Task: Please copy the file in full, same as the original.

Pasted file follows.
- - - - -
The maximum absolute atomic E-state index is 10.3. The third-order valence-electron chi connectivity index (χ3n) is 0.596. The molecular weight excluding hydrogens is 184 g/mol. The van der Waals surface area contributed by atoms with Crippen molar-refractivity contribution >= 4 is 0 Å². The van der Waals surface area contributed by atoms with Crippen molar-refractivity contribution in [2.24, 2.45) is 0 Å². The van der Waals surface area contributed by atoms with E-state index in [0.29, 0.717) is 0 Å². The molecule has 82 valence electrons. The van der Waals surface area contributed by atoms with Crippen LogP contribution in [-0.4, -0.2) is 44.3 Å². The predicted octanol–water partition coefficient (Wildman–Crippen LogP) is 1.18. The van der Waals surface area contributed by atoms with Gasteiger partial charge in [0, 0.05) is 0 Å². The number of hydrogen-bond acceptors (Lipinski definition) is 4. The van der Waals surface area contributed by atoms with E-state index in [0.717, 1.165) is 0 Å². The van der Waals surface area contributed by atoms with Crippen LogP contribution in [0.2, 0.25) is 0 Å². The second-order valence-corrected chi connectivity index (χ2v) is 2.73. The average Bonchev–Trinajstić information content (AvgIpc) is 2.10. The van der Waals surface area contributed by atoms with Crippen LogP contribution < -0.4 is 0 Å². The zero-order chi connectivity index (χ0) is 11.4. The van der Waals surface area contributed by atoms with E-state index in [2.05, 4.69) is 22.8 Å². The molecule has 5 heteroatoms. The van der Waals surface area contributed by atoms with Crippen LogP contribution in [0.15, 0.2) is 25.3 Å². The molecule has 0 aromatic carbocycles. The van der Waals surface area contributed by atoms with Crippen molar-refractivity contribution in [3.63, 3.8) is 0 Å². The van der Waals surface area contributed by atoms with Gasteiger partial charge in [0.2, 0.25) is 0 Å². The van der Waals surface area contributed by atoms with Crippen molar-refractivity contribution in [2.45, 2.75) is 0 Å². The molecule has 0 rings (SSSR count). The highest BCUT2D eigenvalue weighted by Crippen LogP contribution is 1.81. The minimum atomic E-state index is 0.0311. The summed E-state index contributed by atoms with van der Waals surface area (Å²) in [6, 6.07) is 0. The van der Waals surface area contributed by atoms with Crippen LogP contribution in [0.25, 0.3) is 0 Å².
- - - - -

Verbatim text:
The maximum absolute atomic E-state index is 10.3. The third-order valence-electron chi connectivity index (χ3n) is 0.596. The molecular weight excluding hydrogens is 184 g/mol. The van der Waals surface area contributed by atoms with Crippen molar-refractivity contribution >= 4 is 0 Å². The van der Waals surface area contributed by atoms with Crippen molar-refractivity contribution in [2.24, 2.45) is 0 Å². The van der Waals surface area contributed by atoms with E-state index in [0.29, 0.717) is 0 Å². The molecule has 82 valence electrons. The van der Waals surface area contributed by atoms with Crippen LogP contribution in [-0.4, -0.2) is 44.3 Å². The predicted octanol–water partition coefficient (Wildman–Crippen LogP) is 1.18. The van der Waals surface area contributed by atoms with Gasteiger partial charge in [0, 0.05) is 0 Å². The number of hydrogen-bond acceptors (Lipinski definition) is 4. The van der Waals surface area contributed by atoms with E-state index in [0.717, 1.165) is 0 Å². The van der Waals surface area contributed by atoms with Crippen LogP contribution in [0.2, 0.25) is 0 Å². The second-order valence-corrected chi connectivity index (χ2v) is 2.73. The average Bonchev–Trinajstić information content (AvgIpc) is 2.10. The van der Waals surface area contributed by atoms with Crippen LogP contribution < -0.4 is 0 Å². The zero-order chi connectivity index (χ0) is 11.4. The van der Waals surface area contributed by atoms with E-state index in [2.05, 4.69) is 22.8 Å². The molecule has 5 heteroatoms. The van der Waals surface area contributed by atoms with Crippen LogP contribution in [0.15, 0.2) is 25.3 Å². The molecule has 0 aromatic carbocycles. The van der Waals surface area contributed by atoms with Crippen molar-refractivity contribution in [3.63, 3.8) is 0 Å². The van der Waals surface area contributed by atoms with Gasteiger partial charge in [0.2, 0.25) is 0 Å². The van der Waals surface area contributed by atoms with Crippen molar-refractivity contribution in [2.45, 2.75) is 0 Å². The molecule has 0 rings (SSSR count). The highest BCUT2D eigenvalue weighted by Crippen LogP contribution is 1.81. The minimum atomic E-state index is 0.0311. The summed E-state index contributed by atoms with van der Waals surface area (Å²) in [6, 6.07) is 0. The van der Waals surface area contributed by atoms with Crippen LogP contribution in [0.25, 0.3) is 0 Å².